It would be understandable for residential Holbeck to struggle with the idea of a shared vision, and to hide behind generations of apathy and a perceived lack of interest in their community, but connecting the mean streets of back-to-backs and the acres of open wasteland and derelict buildings with the ambition and omnipresent sheen of Leeds city centre has to be good for everyone.
These are the psychological barriers. Physically, things are a little more challenging.
Holbeck doesn’t flow well, through-traffic is clogged up on Domestic Street and a series of rat runs represent the everyday negotiating of A to B. Football fans walking the route from Elland Road into the city centre shouldn’t have to face a 35-minute zig-zagging through no-go zones and the unconscious bypassing of hidden conduits notorious only to locals and those in-the-know.
Legend has it that a myriad of pathways, ginnels, tunnels and back alleys exists that could make this fortnightly trudge a veritable ‘as-the-crow-flies’ breeze. Over the years they have each been closed off by various businesses and their operations at different points from the Southern Entrance to Lowfields Road, some legally, some illegally. A determined exercise in processing red tape could open all this up as a restored, safe and recognised footpath and a yellow brick road to breathe life into a community and make a physical link that cuts through decades of seclusion and quarantine.
The Leeds waterfront is another feature of the city brimming with ideas, opportunities and wholesome visual appeal, but it is cut off and inaccessible to the people of Holbeck without circumnavigating a whole host of obstacles. Opening up streets, bridging Hol Beck, creating plazas and public realm to make the foot journey into the city centre and waterfront area more pleasant, and indeed possible at all, is all part of the grand South Bank scheme. But some simple solutions must also exist which could allow direct and uninterrupted pedestrian access and bring a natural wonder of the city within easy reach of a community who currently only hear about it.
Preliminary discussions have also taken place on creating a physical link between a residential hotbed and the outer edges of the Holbeck grey area where ambition goes to die. The construction of a footbridge over the railway line between Nineveh Parade and the end of Marshall Street might not sound like a seismic shift in the urban landscape, but it would allow life sources to flow and put a tangible and objective end to Holbeck’s solitary confinement.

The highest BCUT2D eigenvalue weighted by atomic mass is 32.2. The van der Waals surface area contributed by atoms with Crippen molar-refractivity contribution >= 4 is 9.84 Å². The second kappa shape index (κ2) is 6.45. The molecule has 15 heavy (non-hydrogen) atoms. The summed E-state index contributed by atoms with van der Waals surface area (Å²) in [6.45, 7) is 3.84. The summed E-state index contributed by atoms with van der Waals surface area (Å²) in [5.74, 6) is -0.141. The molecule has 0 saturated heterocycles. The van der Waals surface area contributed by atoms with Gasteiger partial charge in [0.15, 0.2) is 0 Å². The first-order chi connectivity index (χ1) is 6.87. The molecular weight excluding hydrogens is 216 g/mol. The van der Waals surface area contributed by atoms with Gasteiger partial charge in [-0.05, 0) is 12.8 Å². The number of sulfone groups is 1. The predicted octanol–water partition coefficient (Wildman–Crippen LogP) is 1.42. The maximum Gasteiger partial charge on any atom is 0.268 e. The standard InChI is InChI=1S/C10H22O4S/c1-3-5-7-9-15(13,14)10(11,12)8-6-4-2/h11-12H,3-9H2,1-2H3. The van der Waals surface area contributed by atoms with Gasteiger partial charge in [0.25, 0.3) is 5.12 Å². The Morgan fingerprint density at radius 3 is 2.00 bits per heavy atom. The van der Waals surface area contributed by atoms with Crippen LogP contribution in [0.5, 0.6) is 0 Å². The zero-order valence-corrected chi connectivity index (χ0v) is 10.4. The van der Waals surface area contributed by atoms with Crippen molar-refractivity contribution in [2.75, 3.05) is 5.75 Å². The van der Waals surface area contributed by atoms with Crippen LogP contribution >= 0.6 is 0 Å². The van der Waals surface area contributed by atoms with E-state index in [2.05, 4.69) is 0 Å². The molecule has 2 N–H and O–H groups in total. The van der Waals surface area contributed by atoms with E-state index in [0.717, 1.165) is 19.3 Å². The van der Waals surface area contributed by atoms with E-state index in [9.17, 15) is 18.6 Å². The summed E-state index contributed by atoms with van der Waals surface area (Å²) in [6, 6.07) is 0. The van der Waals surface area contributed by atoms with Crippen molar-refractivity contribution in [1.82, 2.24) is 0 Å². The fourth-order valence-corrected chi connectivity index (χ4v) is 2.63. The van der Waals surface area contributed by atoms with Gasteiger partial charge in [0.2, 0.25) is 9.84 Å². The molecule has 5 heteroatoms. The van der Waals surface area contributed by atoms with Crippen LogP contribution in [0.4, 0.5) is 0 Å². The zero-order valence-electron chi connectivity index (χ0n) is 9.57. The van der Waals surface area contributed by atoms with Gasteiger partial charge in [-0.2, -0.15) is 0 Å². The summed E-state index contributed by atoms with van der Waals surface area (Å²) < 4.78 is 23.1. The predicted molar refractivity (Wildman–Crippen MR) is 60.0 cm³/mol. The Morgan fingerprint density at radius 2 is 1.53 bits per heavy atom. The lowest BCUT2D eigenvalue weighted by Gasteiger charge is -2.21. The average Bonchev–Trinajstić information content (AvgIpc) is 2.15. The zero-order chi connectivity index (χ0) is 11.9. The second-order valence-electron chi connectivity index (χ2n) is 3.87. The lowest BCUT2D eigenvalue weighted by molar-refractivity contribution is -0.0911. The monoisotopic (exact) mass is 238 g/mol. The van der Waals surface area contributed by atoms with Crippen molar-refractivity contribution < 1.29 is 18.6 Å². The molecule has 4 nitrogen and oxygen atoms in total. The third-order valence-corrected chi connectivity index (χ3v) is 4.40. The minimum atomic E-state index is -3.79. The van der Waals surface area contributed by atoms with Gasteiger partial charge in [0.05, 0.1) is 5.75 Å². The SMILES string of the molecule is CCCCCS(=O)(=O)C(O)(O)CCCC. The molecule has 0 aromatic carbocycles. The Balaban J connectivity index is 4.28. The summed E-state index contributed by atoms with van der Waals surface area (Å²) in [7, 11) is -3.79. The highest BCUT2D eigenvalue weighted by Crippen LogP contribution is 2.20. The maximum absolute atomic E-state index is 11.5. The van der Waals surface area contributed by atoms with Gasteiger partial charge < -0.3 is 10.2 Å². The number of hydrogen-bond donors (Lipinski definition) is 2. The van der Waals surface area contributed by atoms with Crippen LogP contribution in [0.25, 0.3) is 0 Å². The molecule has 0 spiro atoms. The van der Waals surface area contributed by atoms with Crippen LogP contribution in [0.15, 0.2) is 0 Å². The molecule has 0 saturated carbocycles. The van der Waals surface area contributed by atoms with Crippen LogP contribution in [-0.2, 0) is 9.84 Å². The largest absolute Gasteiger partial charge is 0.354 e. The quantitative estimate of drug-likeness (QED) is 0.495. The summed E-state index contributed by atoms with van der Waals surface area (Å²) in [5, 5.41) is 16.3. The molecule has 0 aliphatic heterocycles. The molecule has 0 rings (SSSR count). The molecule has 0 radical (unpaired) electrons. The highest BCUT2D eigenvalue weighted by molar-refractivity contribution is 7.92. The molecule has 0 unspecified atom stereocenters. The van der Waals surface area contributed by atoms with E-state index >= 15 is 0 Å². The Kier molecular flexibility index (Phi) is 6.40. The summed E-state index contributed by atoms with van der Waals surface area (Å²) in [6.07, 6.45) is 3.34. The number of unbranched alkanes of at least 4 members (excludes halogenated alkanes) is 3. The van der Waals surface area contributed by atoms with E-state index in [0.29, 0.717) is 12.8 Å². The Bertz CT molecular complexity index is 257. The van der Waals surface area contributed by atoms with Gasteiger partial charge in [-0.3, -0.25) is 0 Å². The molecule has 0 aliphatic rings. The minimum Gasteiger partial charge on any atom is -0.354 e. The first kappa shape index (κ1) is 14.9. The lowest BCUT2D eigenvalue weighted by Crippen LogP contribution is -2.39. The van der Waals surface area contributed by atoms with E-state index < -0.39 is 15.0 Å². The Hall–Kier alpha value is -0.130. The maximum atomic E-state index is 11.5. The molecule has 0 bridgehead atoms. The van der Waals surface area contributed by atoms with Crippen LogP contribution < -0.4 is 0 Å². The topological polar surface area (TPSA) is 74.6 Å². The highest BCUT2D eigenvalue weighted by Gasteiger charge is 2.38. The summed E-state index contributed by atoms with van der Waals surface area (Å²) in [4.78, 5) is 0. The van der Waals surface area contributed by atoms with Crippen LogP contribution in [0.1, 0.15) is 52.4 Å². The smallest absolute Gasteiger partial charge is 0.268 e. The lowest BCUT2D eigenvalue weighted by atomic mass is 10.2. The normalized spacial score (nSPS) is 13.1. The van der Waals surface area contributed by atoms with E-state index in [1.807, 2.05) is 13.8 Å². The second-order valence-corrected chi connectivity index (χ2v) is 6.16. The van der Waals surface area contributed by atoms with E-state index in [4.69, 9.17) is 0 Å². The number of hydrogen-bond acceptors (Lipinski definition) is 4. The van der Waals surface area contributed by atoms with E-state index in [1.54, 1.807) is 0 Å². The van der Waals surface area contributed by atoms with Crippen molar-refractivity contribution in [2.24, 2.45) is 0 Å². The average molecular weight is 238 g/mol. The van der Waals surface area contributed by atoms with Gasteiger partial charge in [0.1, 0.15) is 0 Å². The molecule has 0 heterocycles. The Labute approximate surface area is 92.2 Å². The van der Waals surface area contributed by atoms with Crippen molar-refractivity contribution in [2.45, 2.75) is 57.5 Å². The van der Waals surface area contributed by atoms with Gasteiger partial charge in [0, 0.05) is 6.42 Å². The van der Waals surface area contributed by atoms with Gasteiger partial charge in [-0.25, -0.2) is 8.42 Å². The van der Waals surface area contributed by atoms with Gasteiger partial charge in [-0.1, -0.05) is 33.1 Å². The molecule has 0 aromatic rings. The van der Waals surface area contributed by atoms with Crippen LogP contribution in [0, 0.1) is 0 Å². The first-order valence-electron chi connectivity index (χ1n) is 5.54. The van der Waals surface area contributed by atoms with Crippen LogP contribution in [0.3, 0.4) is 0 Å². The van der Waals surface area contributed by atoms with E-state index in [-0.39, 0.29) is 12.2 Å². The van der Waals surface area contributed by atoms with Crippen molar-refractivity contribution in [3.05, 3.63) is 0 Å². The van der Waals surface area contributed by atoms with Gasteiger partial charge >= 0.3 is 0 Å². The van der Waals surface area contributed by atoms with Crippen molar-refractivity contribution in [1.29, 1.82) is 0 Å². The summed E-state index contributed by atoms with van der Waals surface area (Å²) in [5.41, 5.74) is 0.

Finally, the snaking and wholly obtrusive railway viaduct is a phenomenal structure that has lain dormant since the 1960s, and while representing a brooding emblem of time standing still, it is also an engineering attribute and a wonderful historical characteristic, the likes of which Holbeck has a good recent record of making the most of.
The breaking down of these physical barriers just needs people to talk and for the fullness of time to allow good ideas to happen. Such change requires the cooperation and goodwill of a number of stakeholders, not least the likes of Burberry who still own a huge amount of land in the area despite any intentions to move into it long since leaving public conversation.
So while ambitious schemes spearheaded by the Council to end the Holbeck disconnect need landowners and developers to make proposals and follow them through, they need the whole city to buy into it and they need other individuals and organisations to collaborate and not become a hindrance. Undoubtedly progress is happening. A long term vision is in place which can be delivered, and with the careful nurturing of a cohesive spirit, we might just find that the Holbeck of contradictions comes together to finally agree on something.
Viaduct photo credit: jcw1967/Flickr